Super Bowl Ad Gone Bad

Every year there is one or two Super Bowl ad that stirs up controversy. This year, it was the Dodge advert that used parts of Dr. Martin Luther King Jr.’s sermon as voice over for their Dodge Ram ad that left many confused, and even angry.


This was not the first time that a Dr. King Jr.’s speech was used in a commercial and sparked controversy. In 2001, Alcatel used Dr. King Jr.’s “I Have a Dream” speech and his image in both television and print ads. The King family approved use of both Dr. King Jr.’s image and speech in the ad campaign.

Both the company and family drew flak from prominent members of the black community. Bill Rutherford, who was executive director of the Southern Christian Leadership Conference at the time when King was murdered, was one of those who felt that Dr. King Jr.’s legacy was misused. “He gave his life for his ideas of justice, peace and love. He attempted his entire life to communicate ideas for free. To communicate, not to sell,” he says.

It was exactly 50 years ago, on February 4, 1968 when the MLK speech was delivered in Atlanta’s Ebenezer Baptist Church.

Fiat Chrysler Automobiles maintains that the ad was made in the spirit of Dr. King’s life of service, and in full collaboration of his family. The company stated, “It is 50 years to the day that Dr. Martin Luther King Jr. gave such a tremendous speech about the value of service. Ram was honored to have the privilege of working with the Estate of Martin Luther King Jr. to celebrate those words during the largest TV viewing event annually.”

“We worked closely with the representatives of the Martin Luther King Jr. estate to receive the necessary approvals and estate representatives were a very important part of the creative process every step of the way,” they added.

The ad was made to pay homage to hardworking Americans, volunteerism and American patriotism.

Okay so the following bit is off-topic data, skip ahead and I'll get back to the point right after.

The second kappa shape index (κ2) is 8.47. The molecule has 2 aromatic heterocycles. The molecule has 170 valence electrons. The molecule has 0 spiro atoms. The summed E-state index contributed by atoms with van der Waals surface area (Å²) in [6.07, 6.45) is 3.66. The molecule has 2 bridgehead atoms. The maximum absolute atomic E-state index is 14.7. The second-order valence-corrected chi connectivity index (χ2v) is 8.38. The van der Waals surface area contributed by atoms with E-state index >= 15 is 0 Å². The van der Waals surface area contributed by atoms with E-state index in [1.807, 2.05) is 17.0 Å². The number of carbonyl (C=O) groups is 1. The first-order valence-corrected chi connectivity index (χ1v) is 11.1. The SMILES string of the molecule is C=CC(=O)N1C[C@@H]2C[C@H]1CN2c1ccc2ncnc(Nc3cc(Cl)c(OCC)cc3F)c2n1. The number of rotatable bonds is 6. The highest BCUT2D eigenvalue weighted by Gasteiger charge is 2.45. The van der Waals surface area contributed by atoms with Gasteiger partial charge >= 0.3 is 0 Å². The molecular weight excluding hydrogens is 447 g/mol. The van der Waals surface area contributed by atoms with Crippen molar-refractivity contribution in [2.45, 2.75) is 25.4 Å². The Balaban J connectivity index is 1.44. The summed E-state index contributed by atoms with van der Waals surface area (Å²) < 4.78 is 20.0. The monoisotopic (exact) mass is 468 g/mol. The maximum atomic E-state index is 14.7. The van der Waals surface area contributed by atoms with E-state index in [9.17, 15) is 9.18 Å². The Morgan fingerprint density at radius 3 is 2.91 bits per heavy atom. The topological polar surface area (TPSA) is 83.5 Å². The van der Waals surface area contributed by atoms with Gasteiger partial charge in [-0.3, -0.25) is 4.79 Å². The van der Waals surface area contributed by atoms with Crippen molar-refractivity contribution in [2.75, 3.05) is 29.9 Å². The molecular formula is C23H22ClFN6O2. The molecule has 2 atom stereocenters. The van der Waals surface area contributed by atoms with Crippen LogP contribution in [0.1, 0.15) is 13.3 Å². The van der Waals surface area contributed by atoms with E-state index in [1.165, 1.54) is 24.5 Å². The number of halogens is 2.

But the viewers and netizens were not having it. They find it ironic as it goes against what MLK said in the sermon which was denouncing materialism and the pursuit of expensive good. A portion of the sermon discusses how advertising panders to our egos, with him specifically mentioning car advertising.

“Do you ever see people buy cars that they can’t even begin to buy in terms of their income? (Amen) [laughter] You’ve seen people riding around in Cadillacs and Chryslers who don’t earn enough to have a good T-Model Ford. (Make it plain) But it feeds a repressed ego.”

“You know, economists tell us that your automobile should not cost more than half of your annual income. So if you make an income of five thousand dollars, your car shouldn’t cost more than about twenty-five hundred. That’s just good economics. And if it’s a family of two, and both members of the family make ten thousand dollars, they would have to make out with one car. That would be good economics, although it’s often inconvenient. But so often, haven’t you seen people making five thousand dollars a year and driving a car that costs six thousand? And they wonder why their ends never meet. [laughter] That’s a fact.”

Intellectual Properties Management Inc. Eric D. Tidwell, managing director of the organization, which controls Dr. King’s speeches and images and is run by King’s son Dexter, said in a statement, “We found that the overall message of the ad embodied Dr. King’s philosophy that true greatness is achieved by serving others. Thus we decided to be a part of Ram’s ‘Built To Serve’ Super Bowl program.”

Despite this statement, negative sentiments predominated Twitterverse.

You would wonder how Dr. King would react to the blatant exploitation of his sermon, when it was clear that the intention goes against what he preached.

Was it wrong for Fiat Chrysler to use Dr. Martin Luther King Jr. voiceover and speech in a truck commercial?

Rana King

Rana King has presented marketing, sales, and writing seminars around the globe. She is also experienced in business-to-business copywriting and technical writing. She is also an accomplished voice actor with regular clients from around the globe.